Apart from their dodgy diet, Dr. Nina Byrnes encounters something a little more disturbing.  She finds E. coli growing in their much-loved microwave and sends the swab to the lab.

“It grew a very heavy growth of bacteria called E. coli,” she says.

“At the very severe end of E. coli, there’s a particular strain of E. coli that can cause kidney failure and death and that was growing in your microwave.

Terrified by the revelation the lads are quick to sign up to an eight week exercise programme and lifestyle overhaul.  But can they ditch their beer-swilling and chip-ingesting ways?

Doctor in the House episode 5 airs Monday 10th November at 9pm on TV3.

But it’s trendy: 5 kids sick in UK linked to raw milk

The food watchdog has issued a warning about the dangers of giving unpasteurised milk to children after five youngsters were taken to hospital with E.coli poisoning.

colbert.raw.milkThe unpasteurised milk has become trendy among celebrity food writers and other advocates of unprocessed ‘raw food,’ who claim it is both tastier and healthier.

However, consumers are putting themselves at risk because the milk is not heat treated to remove dangerous bugs.

The UK Food Standards Agency said there have been incidents on three farms selling raw milk in recent weeks which led to E. coli poisoning in five children aged one to 12 and one adult aged 28.

The watchdog has now suspended sales of raw cows’ drinking milk and any product made from the milk, including cheese, at all three farms.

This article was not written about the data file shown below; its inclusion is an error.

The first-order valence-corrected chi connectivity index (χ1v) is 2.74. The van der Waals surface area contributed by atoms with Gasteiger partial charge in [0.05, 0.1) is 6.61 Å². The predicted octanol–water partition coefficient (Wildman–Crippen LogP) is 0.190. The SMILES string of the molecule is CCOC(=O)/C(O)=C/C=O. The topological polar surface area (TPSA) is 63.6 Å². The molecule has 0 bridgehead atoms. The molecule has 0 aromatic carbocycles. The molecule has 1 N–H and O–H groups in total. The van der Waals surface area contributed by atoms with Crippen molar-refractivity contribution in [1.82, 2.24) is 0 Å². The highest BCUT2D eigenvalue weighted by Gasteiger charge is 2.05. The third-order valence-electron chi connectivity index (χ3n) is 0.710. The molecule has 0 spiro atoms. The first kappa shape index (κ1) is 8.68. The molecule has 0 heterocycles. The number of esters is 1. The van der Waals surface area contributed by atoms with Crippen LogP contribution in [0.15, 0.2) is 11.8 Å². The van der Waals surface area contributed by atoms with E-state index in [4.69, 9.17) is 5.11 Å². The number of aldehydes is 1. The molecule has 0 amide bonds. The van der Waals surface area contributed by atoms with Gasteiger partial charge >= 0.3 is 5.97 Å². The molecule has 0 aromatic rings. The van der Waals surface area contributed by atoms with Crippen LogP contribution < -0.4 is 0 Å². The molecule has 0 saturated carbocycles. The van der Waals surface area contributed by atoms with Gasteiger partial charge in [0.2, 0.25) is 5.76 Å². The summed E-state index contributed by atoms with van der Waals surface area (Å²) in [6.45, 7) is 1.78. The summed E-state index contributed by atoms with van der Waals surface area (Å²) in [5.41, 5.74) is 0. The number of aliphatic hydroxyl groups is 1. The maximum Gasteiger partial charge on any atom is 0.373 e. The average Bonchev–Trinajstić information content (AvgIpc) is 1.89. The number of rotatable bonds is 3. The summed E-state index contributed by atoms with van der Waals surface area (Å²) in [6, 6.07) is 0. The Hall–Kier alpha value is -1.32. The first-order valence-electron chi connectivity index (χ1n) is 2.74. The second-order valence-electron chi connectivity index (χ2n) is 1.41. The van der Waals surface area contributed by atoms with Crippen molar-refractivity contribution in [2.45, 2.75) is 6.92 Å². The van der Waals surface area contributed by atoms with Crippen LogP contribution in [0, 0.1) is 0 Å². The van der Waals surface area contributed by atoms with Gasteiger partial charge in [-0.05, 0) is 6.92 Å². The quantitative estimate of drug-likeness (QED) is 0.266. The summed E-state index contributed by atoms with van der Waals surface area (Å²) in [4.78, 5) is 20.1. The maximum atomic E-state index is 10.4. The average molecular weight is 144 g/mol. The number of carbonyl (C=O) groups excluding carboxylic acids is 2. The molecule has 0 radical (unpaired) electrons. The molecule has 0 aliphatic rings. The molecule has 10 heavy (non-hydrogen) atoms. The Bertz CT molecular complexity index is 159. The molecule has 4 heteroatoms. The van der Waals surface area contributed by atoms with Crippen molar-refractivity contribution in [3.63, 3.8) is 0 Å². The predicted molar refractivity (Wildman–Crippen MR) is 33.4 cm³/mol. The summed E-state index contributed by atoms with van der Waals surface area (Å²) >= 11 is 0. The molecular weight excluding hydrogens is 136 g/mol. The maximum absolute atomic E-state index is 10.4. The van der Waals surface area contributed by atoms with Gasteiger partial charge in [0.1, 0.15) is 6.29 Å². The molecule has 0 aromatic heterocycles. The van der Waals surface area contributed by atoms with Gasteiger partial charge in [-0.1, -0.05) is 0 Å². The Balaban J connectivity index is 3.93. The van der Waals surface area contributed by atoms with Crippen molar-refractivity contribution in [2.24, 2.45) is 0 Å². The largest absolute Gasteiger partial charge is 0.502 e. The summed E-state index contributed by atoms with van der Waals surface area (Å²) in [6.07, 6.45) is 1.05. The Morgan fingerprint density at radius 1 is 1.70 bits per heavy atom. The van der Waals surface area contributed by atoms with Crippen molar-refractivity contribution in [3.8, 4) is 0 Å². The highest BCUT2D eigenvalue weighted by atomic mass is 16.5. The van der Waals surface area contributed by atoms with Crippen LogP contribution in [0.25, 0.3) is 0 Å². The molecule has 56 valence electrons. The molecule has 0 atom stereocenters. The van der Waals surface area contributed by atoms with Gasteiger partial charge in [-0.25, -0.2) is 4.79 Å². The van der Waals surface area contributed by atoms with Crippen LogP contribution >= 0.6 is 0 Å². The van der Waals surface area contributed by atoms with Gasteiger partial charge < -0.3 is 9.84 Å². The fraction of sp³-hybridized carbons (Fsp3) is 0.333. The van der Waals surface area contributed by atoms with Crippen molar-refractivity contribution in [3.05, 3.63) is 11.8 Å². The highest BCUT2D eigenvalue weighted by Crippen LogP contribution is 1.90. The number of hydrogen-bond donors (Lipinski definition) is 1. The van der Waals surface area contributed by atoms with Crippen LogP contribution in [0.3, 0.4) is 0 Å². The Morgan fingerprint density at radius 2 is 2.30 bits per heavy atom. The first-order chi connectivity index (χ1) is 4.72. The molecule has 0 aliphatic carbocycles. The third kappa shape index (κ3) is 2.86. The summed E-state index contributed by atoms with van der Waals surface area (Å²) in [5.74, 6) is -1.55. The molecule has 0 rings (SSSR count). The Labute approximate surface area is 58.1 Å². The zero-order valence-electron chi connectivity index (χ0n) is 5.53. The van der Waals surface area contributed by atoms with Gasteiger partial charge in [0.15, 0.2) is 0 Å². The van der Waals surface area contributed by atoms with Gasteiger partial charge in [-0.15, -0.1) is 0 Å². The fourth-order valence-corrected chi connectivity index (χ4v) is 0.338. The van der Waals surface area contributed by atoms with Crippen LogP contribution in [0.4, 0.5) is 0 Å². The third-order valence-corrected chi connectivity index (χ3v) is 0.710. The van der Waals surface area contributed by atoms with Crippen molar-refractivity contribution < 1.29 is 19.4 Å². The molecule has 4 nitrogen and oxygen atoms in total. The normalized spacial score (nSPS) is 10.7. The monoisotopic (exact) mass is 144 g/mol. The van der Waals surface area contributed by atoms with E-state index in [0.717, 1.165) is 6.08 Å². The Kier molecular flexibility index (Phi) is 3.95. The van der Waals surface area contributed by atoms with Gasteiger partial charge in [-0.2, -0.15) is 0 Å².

In a resounding show of statistical idiocy, Shane Holland, of campaigning group Slow Food UK, said: ‘Data from the US show that raw milk is many thousands of times less likely to give you food poisoning than other commonly eaten foods not deemed “risky” by the FSA.’


Another supporter of raw milk is food writer Tom Parker Bowles who has described it as ‘rich, bounteous and fulsome.’


Familiar with strict liability? Schnucks sued over E. coli outbreak

A woman from St. Charles County is seeking damages from Schnucks and three companies in its supply chain after suffering kidney failure and long-term health problems from an E. coli bacterial infection linked to romaine lettuce sold at the Arsenal Street store in St. Louis, according to a lawsuit filed Tuesday in St. Louis circuit court.

lettuce.skull.e.coli.O145The St. Louis Post-Dispatch reports that Romaine lettuce from salad bars at nine Schnucks locations was the most common denominator in an E. coli outbreak in the fall of 2011 that sickened 60 people in 10 states. The contamination probably occurred at a farm before the lettuce reached the stores, according to a federal health investigation.

The plaintiff, Lisa Bryant, spent a week in the hospital and required blood transfusions while being treated for the illness after eating the lettuce in October 2011. She has accrued more than $85,000 in medical bills, according to her attorney, Bill Marler of Seattle.

About a dozen lawsuits related to the outbreak have been filed against Schnucks. Lori Willis, a spokeswoman for Schnucks, said, “It is our position that Schnucks holds no liability on this matter, and we intend to aggressively defend that position in court.”